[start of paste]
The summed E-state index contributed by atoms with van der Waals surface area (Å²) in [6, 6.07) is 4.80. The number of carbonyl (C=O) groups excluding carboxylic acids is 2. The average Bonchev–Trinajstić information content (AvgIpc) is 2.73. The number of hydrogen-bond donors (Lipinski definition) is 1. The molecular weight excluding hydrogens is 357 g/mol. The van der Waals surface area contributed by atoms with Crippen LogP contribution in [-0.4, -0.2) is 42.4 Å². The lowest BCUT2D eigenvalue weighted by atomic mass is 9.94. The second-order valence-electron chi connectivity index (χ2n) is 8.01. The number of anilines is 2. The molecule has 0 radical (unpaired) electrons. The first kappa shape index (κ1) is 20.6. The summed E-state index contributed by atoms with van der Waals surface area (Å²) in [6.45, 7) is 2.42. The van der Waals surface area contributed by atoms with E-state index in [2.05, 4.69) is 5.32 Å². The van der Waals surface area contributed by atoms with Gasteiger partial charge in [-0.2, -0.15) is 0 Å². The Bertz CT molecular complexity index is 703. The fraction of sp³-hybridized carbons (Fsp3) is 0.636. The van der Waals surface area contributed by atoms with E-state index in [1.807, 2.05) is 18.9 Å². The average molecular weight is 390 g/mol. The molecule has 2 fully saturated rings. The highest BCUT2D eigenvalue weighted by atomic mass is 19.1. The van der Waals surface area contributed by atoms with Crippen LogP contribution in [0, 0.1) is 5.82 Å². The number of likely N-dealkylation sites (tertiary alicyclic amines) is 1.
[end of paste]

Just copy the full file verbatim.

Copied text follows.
The summed E-state index contributed by atoms with van der Waals surface area (Å²) in [6, 6.07) is 4.80. The number of carbonyl (C=O) groups excluding carboxylic acids is 2. The average Bonchev–Trinajstić information content (AvgIpc) is 2.73. The number of hydrogen-bond donors (Lipinski definition) is 1. The molecular weight excluding hydrogens is 357 g/mol. The van der Waals surface area contributed by atoms with Crippen LogP contribution in [-0.4, -0.2) is 42.4 Å². The lowest BCUT2D eigenvalue weighted by atomic mass is 9.94. The second-order valence-electron chi connectivity index (χ2n) is 8.01. The number of anilines is 2. The molecule has 0 radical (unpaired) electrons. The first kappa shape index (κ1) is 20.6. The summed E-state index contributed by atoms with van der Waals surface area (Å²) in [6.45, 7) is 2.42. The van der Waals surface area contributed by atoms with E-state index in [2.05, 4.69) is 5.32 Å². The van der Waals surface area contributed by atoms with Gasteiger partial charge in [-0.2, -0.15) is 0 Å². The Bertz CT molecular complexity index is 703. The fraction of sp³-hybridized carbons (Fsp3) is 0.636. The van der Waals surface area contributed by atoms with E-state index in [1.807, 2.05) is 18.9 Å². The average molecular weight is 390 g/mol. The molecule has 2 fully saturated rings. The highest BCUT2D eigenvalue weighted by atomic mass is 19.1. The van der Waals surface area contributed by atoms with Crippen LogP contribution in [0, 0.1) is 5.82 Å². The number of likely N-dealkylation sites (tertiary alicyclic amines) is 1.